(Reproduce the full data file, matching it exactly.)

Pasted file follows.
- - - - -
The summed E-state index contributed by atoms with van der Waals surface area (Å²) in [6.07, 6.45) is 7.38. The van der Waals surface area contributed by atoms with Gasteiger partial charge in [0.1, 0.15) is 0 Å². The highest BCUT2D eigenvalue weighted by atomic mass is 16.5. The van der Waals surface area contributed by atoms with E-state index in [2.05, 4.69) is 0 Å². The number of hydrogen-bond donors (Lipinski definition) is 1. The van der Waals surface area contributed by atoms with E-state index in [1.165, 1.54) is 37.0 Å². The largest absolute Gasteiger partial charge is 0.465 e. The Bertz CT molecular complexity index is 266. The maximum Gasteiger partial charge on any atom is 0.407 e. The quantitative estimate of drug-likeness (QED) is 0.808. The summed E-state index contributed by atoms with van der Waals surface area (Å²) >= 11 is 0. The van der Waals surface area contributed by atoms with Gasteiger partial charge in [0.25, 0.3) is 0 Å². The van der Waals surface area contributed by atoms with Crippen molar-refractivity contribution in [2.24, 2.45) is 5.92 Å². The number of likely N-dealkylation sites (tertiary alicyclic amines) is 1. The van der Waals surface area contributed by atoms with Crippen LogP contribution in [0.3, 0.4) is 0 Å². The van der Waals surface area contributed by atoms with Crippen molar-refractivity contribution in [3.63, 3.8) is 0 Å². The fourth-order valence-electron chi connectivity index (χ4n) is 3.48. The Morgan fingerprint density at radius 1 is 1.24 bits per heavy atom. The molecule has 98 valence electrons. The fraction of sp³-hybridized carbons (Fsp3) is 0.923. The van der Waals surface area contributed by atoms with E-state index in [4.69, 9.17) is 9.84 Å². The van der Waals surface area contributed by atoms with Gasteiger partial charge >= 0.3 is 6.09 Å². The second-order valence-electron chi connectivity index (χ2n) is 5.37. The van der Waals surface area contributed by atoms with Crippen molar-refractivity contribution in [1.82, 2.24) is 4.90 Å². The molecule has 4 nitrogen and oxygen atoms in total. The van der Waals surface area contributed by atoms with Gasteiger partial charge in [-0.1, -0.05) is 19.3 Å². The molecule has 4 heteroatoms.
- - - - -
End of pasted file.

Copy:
The summed E-state index contributed by atoms with van der Waals surface area (Å²) in [6.07, 6.45) is 7.38. The van der Waals surface area contributed by atoms with Gasteiger partial charge in [0.1, 0.15) is 0 Å². The highest BCUT2D eigenvalue weighted by atomic mass is 16.5. The van der Waals surface area contributed by atoms with E-state index in [2.05, 4.69) is 0 Å². The number of hydrogen-bond donors (Lipinski definition) is 1. The van der Waals surface area contributed by atoms with E-state index in [1.165, 1.54) is 37.0 Å². The largest absolute Gasteiger partial charge is 0.465 e. The Bertz CT molecular complexity index is 266. The maximum Gasteiger partial charge on any atom is 0.407 e. The quantitative estimate of drug-likeness (QED) is 0.808. The summed E-state index contributed by atoms with van der Waals surface area (Å²) >= 11 is 0. The van der Waals surface area contributed by atoms with Gasteiger partial charge in [0.25, 0.3) is 0 Å². The van der Waals surface area contributed by atoms with Crippen molar-refractivity contribution in [2.24, 2.45) is 5.92 Å². The number of likely N-dealkylation sites (tertiary alicyclic amines) is 1. The van der Waals surface area contributed by atoms with Crippen LogP contribution in [0.3, 0.4) is 0 Å². The van der Waals surface area contributed by atoms with Crippen molar-refractivity contribution in [3.63, 3.8) is 0 Å². The fourth-order valence-electron chi connectivity index (χ4n) is 3.48. The Morgan fingerprint density at radius 1 is 1.24 bits per heavy atom. The molecule has 98 valence electrons. The fraction of sp³-hybridized carbons (Fsp3) is 0.923. The van der Waals surface area contributed by atoms with E-state index in [4.69, 9.17) is 9.84 Å². The van der Waals surface area contributed by atoms with Gasteiger partial charge >= 0.3 is 6.09 Å². The second-order valence-electron chi connectivity index (χ2n) is 5.37. The van der Waals surface area contributed by atoms with Crippen molar-refractivity contribution in [1.82, 2.24) is 4.90 Å². The molecule has 4 nitrogen and oxygen atoms in total. The van der Waals surface area contributed by atoms with Gasteiger partial charge in [-0.1, -0.05) is 19.3 Å². The molecule has 4 heteroatoms.